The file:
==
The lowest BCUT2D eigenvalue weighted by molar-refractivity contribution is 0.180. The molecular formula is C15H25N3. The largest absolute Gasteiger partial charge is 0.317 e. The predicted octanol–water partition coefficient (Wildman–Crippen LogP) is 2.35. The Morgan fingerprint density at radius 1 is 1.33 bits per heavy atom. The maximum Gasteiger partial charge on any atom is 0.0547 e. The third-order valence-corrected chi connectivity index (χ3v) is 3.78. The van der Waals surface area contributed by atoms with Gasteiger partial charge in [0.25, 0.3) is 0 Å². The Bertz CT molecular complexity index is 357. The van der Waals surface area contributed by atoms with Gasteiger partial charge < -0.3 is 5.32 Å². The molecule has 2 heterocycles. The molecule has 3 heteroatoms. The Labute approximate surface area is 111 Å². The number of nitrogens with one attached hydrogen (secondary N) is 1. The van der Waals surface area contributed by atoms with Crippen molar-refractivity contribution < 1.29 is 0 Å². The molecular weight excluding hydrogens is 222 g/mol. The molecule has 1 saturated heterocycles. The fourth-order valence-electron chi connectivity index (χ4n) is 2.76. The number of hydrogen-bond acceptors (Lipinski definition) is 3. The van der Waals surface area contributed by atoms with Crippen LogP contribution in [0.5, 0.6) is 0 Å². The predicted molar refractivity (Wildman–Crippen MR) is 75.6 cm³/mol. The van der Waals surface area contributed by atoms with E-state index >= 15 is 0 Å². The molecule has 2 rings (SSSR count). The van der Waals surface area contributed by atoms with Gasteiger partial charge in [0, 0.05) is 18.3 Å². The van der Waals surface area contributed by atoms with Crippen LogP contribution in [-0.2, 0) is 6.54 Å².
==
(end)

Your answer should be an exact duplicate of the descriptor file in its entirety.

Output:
The lowest BCUT2D eigenvalue weighted by molar-refractivity contribution is 0.180. The molecular formula is C15H25N3. The largest absolute Gasteiger partial charge is 0.317 e. The predicted octanol–water partition coefficient (Wildman–Crippen LogP) is 2.35. The Morgan fingerprint density at radius 1 is 1.33 bits per heavy atom. The maximum Gasteiger partial charge on any atom is 0.0547 e. The third-order valence-corrected chi connectivity index (χ3v) is 3.78. The van der Waals surface area contributed by atoms with Gasteiger partial charge in [0.25, 0.3) is 0 Å². The Bertz CT molecular complexity index is 357. The van der Waals surface area contributed by atoms with Gasteiger partial charge < -0.3 is 5.32 Å². The molecule has 2 heterocycles. The molecule has 3 heteroatoms. The Labute approximate surface area is 111 Å². The number of nitrogens with one attached hydrogen (secondary N) is 1. The van der Waals surface area contributed by atoms with Crippen molar-refractivity contribution < 1.29 is 0 Å². The molecular weight excluding hydrogens is 222 g/mol. The molecule has 1 saturated heterocycles. The fourth-order valence-electron chi connectivity index (χ4n) is 2.76. The number of hydrogen-bond acceptors (Lipinski definition) is 3. The van der Waals surface area contributed by atoms with Crippen LogP contribution in [0.5, 0.6) is 0 Å². The predicted molar refractivity (Wildman–Crippen MR) is 75.6 cm³/mol. The van der Waals surface area contributed by atoms with E-state index >= 15 is 0 Å². The molecule has 2 rings (SSSR count). The van der Waals surface area contributed by atoms with Gasteiger partial charge in [0, 0.05) is 18.3 Å². The van der Waals surface area contributed by atoms with Crippen LogP contribution in [-0.2, 0) is 6.54 Å².